ANTIMICROBIAL AGENTS AND CHEMOTHERAPY, vol.65, no.8, 2021 (SCI-Expanded)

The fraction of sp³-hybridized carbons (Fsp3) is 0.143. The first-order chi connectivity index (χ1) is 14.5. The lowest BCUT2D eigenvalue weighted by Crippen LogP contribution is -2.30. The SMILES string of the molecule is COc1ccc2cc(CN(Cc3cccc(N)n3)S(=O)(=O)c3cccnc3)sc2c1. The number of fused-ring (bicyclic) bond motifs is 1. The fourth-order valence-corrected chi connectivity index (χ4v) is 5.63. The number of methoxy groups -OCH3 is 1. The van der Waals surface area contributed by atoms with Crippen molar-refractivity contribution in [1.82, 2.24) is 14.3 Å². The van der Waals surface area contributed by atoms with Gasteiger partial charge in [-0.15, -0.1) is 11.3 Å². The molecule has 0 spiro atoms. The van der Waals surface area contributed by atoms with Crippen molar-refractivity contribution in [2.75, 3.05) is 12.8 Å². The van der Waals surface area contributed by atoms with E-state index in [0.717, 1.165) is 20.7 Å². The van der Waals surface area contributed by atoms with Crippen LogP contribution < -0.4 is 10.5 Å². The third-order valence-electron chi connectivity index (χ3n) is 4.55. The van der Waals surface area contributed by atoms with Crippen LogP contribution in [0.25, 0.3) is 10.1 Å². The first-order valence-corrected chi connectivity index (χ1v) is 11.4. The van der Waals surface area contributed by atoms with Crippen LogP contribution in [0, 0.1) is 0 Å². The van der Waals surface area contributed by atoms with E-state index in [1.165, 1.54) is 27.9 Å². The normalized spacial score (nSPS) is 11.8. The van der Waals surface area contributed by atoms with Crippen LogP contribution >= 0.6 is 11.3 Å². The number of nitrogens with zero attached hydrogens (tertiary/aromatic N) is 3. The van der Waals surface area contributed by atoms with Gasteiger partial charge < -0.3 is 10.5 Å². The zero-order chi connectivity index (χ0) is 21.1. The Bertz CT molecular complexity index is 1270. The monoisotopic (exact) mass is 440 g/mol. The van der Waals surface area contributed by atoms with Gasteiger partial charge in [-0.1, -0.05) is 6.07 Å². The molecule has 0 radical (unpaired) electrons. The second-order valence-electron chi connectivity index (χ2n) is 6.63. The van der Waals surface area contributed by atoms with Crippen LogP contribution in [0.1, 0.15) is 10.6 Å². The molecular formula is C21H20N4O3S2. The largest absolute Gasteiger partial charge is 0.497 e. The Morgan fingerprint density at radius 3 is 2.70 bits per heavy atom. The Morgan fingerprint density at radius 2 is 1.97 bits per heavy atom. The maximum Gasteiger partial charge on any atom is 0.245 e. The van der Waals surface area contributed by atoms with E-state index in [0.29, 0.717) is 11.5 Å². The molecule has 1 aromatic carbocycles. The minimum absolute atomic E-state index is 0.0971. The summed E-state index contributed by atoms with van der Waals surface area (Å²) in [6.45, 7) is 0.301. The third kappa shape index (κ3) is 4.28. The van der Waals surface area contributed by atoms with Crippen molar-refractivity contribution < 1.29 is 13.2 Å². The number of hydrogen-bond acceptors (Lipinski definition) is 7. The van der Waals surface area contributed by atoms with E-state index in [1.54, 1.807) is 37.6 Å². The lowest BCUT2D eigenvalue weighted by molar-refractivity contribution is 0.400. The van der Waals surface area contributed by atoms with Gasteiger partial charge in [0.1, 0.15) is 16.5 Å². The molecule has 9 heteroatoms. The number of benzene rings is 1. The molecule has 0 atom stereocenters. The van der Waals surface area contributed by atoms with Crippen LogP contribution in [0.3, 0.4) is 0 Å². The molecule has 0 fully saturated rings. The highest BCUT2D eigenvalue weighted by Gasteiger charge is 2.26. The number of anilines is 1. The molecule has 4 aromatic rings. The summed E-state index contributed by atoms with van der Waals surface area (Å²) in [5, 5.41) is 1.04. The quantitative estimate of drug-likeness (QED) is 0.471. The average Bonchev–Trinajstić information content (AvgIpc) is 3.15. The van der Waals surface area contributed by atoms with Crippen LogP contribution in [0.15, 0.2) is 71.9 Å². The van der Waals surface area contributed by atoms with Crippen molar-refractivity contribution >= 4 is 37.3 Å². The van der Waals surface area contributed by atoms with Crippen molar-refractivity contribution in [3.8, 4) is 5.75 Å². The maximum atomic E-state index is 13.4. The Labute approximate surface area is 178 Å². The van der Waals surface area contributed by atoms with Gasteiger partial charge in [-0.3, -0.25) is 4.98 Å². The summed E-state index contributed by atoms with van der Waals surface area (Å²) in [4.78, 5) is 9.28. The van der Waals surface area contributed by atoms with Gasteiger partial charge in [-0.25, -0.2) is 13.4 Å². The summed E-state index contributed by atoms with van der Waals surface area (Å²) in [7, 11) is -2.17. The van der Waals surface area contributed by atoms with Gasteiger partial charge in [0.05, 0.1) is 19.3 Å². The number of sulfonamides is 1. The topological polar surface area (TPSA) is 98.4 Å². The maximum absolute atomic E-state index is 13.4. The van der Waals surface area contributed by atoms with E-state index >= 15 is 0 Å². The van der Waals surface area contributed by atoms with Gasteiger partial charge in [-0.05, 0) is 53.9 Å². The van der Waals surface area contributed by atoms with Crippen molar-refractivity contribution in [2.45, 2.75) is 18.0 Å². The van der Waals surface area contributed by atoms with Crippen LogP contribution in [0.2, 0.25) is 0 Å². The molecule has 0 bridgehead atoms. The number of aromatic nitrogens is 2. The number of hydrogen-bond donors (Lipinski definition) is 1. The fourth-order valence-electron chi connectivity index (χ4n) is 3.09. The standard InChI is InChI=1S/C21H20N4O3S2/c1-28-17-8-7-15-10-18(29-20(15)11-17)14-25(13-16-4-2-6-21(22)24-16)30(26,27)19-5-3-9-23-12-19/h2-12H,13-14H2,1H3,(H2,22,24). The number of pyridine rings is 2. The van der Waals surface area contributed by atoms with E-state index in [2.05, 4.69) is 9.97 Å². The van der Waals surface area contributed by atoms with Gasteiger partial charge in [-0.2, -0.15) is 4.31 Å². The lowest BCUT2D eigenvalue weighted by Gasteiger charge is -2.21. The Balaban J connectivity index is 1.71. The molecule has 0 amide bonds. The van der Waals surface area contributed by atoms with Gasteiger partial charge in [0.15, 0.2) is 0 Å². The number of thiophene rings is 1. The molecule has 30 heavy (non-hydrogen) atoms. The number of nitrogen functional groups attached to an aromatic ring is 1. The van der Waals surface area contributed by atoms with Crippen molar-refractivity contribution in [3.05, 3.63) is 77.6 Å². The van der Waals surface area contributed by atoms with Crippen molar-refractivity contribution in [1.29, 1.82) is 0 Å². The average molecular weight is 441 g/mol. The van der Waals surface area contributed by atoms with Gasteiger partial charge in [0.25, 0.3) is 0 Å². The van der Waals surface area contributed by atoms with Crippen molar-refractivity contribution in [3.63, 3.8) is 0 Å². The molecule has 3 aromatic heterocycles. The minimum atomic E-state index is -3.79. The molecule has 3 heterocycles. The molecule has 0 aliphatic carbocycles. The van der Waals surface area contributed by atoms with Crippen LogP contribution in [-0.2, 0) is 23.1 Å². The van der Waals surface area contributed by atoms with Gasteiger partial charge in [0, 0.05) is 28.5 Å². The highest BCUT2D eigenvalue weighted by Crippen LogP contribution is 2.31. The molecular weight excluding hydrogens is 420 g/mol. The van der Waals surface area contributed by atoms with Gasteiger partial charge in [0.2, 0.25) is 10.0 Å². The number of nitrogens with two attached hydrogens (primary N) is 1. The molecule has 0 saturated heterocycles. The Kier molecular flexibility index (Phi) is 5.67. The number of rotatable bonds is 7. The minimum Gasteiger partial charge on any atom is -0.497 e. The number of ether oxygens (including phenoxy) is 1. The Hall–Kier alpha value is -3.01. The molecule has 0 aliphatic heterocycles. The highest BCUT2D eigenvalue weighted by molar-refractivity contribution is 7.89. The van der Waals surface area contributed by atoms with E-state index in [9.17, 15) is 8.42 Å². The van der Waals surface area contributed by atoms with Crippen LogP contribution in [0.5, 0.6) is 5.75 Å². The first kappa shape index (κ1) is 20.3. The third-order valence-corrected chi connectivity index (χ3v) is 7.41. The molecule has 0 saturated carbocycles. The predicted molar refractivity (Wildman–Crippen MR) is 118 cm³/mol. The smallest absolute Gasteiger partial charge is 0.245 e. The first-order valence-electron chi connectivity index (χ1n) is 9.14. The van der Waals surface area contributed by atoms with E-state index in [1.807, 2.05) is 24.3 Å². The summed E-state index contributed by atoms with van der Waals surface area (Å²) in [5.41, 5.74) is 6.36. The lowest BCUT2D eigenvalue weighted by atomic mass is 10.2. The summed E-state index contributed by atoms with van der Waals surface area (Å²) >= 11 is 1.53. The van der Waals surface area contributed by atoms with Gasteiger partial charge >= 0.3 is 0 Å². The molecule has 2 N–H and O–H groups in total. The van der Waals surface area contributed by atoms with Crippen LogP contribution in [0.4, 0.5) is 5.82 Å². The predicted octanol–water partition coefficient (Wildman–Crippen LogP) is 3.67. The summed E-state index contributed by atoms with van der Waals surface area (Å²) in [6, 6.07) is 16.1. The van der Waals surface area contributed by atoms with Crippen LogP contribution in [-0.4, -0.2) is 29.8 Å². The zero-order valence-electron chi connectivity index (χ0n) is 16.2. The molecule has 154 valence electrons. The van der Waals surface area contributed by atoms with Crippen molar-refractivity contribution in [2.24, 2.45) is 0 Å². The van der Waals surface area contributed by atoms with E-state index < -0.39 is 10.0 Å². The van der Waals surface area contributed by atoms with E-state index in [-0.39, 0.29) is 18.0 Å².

To test the hypothesis that the addition of an aminoglycoside to a beta-lactam antibiotic could provide better outcomes than beta-lactam monotherapy for the initial empirical treatment of hematological neutropenic patients with subsequently documented Gram-negative bacillus (GNB) bloodstream infection (BSI), a multinational, retrospective, cohort study of GNB BSI episodes in hematological neutropenic patients in six centers (2010 to 2017) was conducted. Combination therapy (beta-lactam plus aminoglycoside) was compared to beta-lactam monotherapy. The primary endpoint was the case fatality rate, assessed at 7 and 30 days from BSI onset. Secondary endpoints were nephrotoxicity and persistent BSI. Propensity score (PS) matching was performed. Among 542 GNB BSI episodes, 304 (56%) were initially treated with combination therapy, with cefepime plus amikacin being most common (158/304 [52%]). Overall, Escherichia coli (273/304 [50.4%]) was the main etiological agent, followed by Pseudomonas aeruginosa, which predominated in the combination group (76/304 [25%] versus 28/238 [11.8%]; P < 0.001). Multidrug resistance rates were similar between groups (83/294 [28.2%] versus 63/233 [27%]; P = 0.95). In the multivariate analysis, combination therapy was associated with a lower 7-day case fatality rate (odds ratio [OR], 0.37; 95% CI, 0.14 to 0.91; P = 0.035) with a tendency toward lower mortality at 30 days (OR, 0.56; 95% CI, 0.29 to 1.08; P = 0.084). After PS matching, these differences remained for the 7-day case fatality rate (OR, 0.33; 95% CI, 0.13 to 0.82; P = 0.017). In addition, aminoglycoside use was not significantly associated with renal function impairment (OR, 1.12; 95% CI, 0.26 to 4.87; P = 0.9). The addition of an aminoglycoside to the initial empirical therapy regimen for febrile neutropenic hematological patients should be considered.